Organic, Biodynamic or Sustainable Wine?

Learn the difference between this three viticultural trends that are becoming more and more attractive to winemakers.

Key to all great winemaking is to produce a wine that is a perfect reflection of grape and place. As with any type of farming, pressure from undesirable insects or challenging weather conditions might tempt the winemaker to intervene using artificially created supplements. However, many winemakers now carefully manage how their grapes are grown – making sure there is airflow through the vines to keep the damp away after rain for example – and ensure the vineyard has healthy soils which have a wide variety of plants and trees, which helps mother nature manage itself as it has done for thousands of years. Sometimes producers are certified or sometimes they just know that doing the right thing tastes great too.

Sustainable Wine

This is the most basic level, where wine is made from grapes grown with a limited amount or no use of chemical fertilizers, pesticides, fungicides and herbicides. Many wineries that are technically organic still choose not to be certified. There are many reasons for this. Some do not want the added costs and bureaucracy of registering. Others may disagree with their government’s standards. It can also be a marketing decision. Whatever the case, they are not allowed to use “organic” on their labels.

Organic Wine

Organic wine are made from organically farmed grapes. The standards for what constitute ‘organic farming’ vary from country to country, but generally excludes the use of artificial chemical fertilizers, pesticides, fungicides and herbicides. When a label says “organic,” it means the wine has met certain standards that are set by a government agency and it usually takes 3 years to convert a vineyard. In order to make a vineyard organic, vine growers need to increase the biodiversity, adding hedgerows and plants to attract predatory insects that naturally control any harmful bugs that would otherwise be sprayed with insecticides.

Organic winemaking techniques also include little or no manipulation of wines by excessive filtration, flavour additives (such as oak chips) or reverse osmosis. Many organic winemakers also prefer the use of wild yeasts for fermentation. The use of added sulphites is debated heavily within the organic winemaking community. Many favour their use, in extremely small quantities, to help stabilize wines, while others frown on them completely. In general, quality organic wines will have lower sulphur levels than non-organic wines.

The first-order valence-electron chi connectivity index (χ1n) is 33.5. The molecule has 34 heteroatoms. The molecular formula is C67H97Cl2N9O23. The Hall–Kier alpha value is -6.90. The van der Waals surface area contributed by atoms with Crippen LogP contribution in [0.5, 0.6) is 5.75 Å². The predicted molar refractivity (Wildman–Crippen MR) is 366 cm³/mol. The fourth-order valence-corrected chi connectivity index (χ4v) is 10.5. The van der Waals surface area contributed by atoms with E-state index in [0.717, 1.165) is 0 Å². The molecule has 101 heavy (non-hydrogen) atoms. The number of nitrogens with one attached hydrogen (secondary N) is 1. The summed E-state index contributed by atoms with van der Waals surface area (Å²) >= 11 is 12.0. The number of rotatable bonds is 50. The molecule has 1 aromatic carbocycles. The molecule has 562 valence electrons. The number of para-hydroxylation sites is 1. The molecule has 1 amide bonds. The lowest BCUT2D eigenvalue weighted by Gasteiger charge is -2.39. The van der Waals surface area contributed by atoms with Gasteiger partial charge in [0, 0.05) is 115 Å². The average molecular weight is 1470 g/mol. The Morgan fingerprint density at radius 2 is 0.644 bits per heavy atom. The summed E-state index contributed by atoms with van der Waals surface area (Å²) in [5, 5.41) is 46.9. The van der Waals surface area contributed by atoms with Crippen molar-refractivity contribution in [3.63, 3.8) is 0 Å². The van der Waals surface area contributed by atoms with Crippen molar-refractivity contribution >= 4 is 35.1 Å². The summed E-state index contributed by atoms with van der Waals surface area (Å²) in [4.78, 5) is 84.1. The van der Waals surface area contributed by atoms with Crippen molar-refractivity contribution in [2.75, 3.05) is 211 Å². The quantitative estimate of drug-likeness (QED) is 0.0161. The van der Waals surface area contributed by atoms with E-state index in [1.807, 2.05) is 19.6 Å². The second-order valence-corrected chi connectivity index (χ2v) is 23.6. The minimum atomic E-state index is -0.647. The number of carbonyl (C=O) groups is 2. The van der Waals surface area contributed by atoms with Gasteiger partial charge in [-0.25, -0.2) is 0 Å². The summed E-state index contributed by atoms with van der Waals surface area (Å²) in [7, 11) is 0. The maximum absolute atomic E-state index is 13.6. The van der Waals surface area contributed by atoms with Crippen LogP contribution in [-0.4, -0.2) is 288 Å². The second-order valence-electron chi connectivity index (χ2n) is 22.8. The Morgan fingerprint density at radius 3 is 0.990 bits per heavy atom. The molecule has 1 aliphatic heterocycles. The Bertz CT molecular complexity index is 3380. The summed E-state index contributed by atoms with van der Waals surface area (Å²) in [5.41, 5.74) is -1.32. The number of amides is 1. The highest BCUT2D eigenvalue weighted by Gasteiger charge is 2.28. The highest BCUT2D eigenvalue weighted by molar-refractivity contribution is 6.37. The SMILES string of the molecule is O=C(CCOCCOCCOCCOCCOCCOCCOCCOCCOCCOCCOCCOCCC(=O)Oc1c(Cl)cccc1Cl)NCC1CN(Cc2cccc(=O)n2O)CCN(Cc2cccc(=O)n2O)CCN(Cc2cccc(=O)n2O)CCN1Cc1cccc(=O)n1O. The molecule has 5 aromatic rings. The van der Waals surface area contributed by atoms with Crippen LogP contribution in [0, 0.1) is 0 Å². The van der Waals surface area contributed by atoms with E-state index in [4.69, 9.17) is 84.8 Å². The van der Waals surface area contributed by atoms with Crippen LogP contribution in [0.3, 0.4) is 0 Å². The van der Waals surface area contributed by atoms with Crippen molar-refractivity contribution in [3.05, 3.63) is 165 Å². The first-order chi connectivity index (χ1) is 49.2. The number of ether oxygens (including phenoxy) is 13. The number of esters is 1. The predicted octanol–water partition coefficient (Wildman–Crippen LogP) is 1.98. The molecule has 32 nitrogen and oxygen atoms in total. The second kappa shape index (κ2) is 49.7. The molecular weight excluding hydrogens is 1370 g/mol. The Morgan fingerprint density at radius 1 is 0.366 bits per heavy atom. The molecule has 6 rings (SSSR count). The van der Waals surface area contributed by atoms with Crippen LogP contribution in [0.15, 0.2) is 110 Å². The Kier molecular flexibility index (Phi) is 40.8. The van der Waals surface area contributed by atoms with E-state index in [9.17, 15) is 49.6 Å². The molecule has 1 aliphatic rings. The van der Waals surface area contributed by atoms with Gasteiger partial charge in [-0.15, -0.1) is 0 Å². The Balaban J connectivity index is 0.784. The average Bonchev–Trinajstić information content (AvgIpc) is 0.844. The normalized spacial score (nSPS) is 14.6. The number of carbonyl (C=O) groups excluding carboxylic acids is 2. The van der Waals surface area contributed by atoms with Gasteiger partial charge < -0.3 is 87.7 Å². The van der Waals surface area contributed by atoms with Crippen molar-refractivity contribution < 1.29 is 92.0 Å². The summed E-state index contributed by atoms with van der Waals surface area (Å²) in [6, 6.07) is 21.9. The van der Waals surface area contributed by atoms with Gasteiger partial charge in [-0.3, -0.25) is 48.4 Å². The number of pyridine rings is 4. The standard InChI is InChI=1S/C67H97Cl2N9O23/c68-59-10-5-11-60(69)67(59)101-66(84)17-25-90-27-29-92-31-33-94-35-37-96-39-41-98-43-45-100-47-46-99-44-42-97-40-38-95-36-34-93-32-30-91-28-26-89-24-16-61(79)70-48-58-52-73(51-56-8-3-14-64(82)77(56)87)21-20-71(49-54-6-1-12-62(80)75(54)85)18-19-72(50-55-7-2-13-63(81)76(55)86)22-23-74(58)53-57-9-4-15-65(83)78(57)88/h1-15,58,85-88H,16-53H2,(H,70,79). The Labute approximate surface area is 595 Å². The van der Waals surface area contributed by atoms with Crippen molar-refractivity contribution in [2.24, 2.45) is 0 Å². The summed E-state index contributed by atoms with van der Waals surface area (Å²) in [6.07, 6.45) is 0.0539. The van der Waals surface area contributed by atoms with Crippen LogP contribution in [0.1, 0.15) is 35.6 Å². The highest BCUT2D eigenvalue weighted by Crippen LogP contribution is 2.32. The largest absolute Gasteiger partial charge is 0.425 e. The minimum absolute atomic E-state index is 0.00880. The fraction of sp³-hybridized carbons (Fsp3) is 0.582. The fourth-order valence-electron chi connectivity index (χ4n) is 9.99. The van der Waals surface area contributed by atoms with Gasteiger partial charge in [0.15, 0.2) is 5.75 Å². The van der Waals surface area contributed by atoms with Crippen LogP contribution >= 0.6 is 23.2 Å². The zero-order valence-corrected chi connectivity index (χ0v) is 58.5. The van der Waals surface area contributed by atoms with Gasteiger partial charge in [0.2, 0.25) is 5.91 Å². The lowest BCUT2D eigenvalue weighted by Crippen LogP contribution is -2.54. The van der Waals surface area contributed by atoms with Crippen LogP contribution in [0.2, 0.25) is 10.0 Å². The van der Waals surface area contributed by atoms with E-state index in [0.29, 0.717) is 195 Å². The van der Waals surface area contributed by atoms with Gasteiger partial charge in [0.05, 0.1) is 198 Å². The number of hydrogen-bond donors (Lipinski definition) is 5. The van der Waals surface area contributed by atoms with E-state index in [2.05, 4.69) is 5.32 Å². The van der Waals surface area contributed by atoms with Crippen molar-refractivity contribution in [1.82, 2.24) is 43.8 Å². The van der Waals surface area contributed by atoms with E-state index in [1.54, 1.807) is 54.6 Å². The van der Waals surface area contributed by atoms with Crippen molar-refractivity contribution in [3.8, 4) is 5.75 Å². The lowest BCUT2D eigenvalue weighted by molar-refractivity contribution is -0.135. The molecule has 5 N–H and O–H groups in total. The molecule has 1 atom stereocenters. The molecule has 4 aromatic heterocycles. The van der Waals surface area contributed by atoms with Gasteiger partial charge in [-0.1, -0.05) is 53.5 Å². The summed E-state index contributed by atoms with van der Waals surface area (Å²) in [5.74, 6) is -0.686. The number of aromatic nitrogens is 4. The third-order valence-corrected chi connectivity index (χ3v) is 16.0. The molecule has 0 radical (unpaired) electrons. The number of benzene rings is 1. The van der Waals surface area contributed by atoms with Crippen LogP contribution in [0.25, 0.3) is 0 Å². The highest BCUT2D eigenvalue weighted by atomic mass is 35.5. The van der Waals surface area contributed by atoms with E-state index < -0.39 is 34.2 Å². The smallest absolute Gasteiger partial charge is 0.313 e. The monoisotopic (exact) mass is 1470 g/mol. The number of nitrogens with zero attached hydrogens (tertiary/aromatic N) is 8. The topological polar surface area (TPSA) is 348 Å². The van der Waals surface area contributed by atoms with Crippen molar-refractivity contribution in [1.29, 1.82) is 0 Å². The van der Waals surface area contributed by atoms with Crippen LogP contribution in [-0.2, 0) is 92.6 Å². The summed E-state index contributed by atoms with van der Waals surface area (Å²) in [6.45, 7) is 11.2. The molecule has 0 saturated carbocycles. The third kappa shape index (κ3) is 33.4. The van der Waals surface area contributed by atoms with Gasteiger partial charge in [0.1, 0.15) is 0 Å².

Biodynamic Wine

Biodynamic winemaking follows the teachings of Rudolph Steiner (1861-1925), and incorporates homeopathic treatments, as well as astronomical and astrological considerations, into the organic process.  Vineyard and winery processes are run according to the biodynamic calendar, following the phases of the moon, planetary cycles and constellations of the zodiac.  Famers have been aware of the effect of the moon on plant growing cycles for thousands of years (the moon, after all, controls the tides and plants are reliant on the phloem and water to carry nutrients around their systems). Nettle, yarrow, camomile, oak bark, dandelion and valerian make up the 6 preparations used to treat all manner of conditions of the vine and to make biodynamic compost.

Soil health is paramount and biodynamic vineyards are often noticeable for the amount of mixed cover crops in between rows of vines, with wildflowers and grasses helping to retain soil moisture and nutrients.  Ploughing is often done by horse and if egg white fining is used to clarify the wines (still surprisingly common) the domain will probably keep its own hens to provide the eggs.  Everything is used and the aim is to make a ‘closed system’, which can have an added benefit of reducing consumption of energy and resources.  Biodynamic viticulture was championed by Anne-Claude Leflaive of Domaine Leflaive, one of the finest estates in Burgundy and has since – quietly – been adopted by many of the greatest estates.  Petrus, Domaine de la Romanee Conti, Chateau Palmer, Chateau Pontet Canet are notable examples, but the practice is being used more and more widely.  Many top Burgundy estates are biodynamic and many in Bordeaux are ‘in conversion’, but you may well not see this on the label.  At this level, domains do not advertise their organic or biodynamic status, they simply follow these practices as part of their pursuit of making the best possible quality of wine.